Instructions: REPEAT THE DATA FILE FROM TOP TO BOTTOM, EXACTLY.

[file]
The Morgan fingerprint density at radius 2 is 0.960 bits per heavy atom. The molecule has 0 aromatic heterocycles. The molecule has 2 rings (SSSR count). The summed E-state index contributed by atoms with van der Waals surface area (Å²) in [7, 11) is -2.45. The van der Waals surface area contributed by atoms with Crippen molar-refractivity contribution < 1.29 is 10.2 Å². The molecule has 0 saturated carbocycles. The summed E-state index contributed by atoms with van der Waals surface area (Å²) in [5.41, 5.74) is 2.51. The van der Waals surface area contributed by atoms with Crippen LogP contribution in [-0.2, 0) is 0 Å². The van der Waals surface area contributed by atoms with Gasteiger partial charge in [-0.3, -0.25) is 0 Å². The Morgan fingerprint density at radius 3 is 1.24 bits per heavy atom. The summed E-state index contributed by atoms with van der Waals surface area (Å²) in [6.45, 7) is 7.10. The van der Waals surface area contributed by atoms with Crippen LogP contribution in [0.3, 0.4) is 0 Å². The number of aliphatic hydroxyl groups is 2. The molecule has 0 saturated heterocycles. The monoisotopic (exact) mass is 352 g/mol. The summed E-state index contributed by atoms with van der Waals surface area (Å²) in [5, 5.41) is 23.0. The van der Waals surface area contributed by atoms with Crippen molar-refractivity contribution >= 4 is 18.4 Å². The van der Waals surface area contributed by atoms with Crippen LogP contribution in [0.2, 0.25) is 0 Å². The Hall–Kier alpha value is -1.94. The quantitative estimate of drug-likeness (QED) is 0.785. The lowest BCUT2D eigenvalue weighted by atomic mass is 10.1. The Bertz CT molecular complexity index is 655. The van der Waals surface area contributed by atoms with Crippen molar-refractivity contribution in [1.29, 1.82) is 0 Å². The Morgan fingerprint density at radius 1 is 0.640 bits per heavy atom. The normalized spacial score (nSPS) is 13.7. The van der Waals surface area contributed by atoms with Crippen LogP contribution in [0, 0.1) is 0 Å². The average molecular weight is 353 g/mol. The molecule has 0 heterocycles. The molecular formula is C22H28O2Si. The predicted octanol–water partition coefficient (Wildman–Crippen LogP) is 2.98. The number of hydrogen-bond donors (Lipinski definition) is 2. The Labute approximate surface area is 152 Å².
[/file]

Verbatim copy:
The Morgan fingerprint density at radius 2 is 0.960 bits per heavy atom. The molecule has 0 aromatic heterocycles. The molecule has 2 rings (SSSR count). The summed E-state index contributed by atoms with van der Waals surface area (Å²) in [7, 11) is -2.45. The van der Waals surface area contributed by atoms with Crippen molar-refractivity contribution < 1.29 is 10.2 Å². The molecule has 0 saturated carbocycles. The summed E-state index contributed by atoms with van der Waals surface area (Å²) in [5.41, 5.74) is 2.51. The van der Waals surface area contributed by atoms with Crippen LogP contribution in [-0.2, 0) is 0 Å². The van der Waals surface area contributed by atoms with Gasteiger partial charge in [-0.3, -0.25) is 0 Å². The Morgan fingerprint density at radius 3 is 1.24 bits per heavy atom. The summed E-state index contributed by atoms with van der Waals surface area (Å²) in [6.45, 7) is 7.10. The van der Waals surface area contributed by atoms with Crippen LogP contribution in [0.3, 0.4) is 0 Å². The number of aliphatic hydroxyl groups is 2. The molecule has 0 saturated heterocycles. The monoisotopic (exact) mass is 352 g/mol. The summed E-state index contributed by atoms with van der Waals surface area (Å²) in [5, 5.41) is 23.0. The van der Waals surface area contributed by atoms with Crippen molar-refractivity contribution >= 4 is 18.4 Å². The van der Waals surface area contributed by atoms with Crippen LogP contribution in [0.2, 0.25) is 0 Å². The Hall–Kier alpha value is -1.94. The quantitative estimate of drug-likeness (QED) is 0.785. The lowest BCUT2D eigenvalue weighted by atomic mass is 10.1. The Bertz CT molecular complexity index is 655. The van der Waals surface area contributed by atoms with Crippen molar-refractivity contribution in [1.29, 1.82) is 0 Å². The Morgan fingerprint density at radius 1 is 0.640 bits per heavy atom. The normalized spacial score (nSPS) is 13.7. The van der Waals surface area contributed by atoms with Crippen LogP contribution in [0, 0.1) is 0 Å². The average molecular weight is 353 g/mol. The molecule has 0 heterocycles. The molecular formula is C22H28O2Si. The predicted octanol–water partition coefficient (Wildman–Crippen LogP) is 2.98. The number of hydrogen-bond donors (Lipinski definition) is 2. The Labute approximate surface area is 152 Å².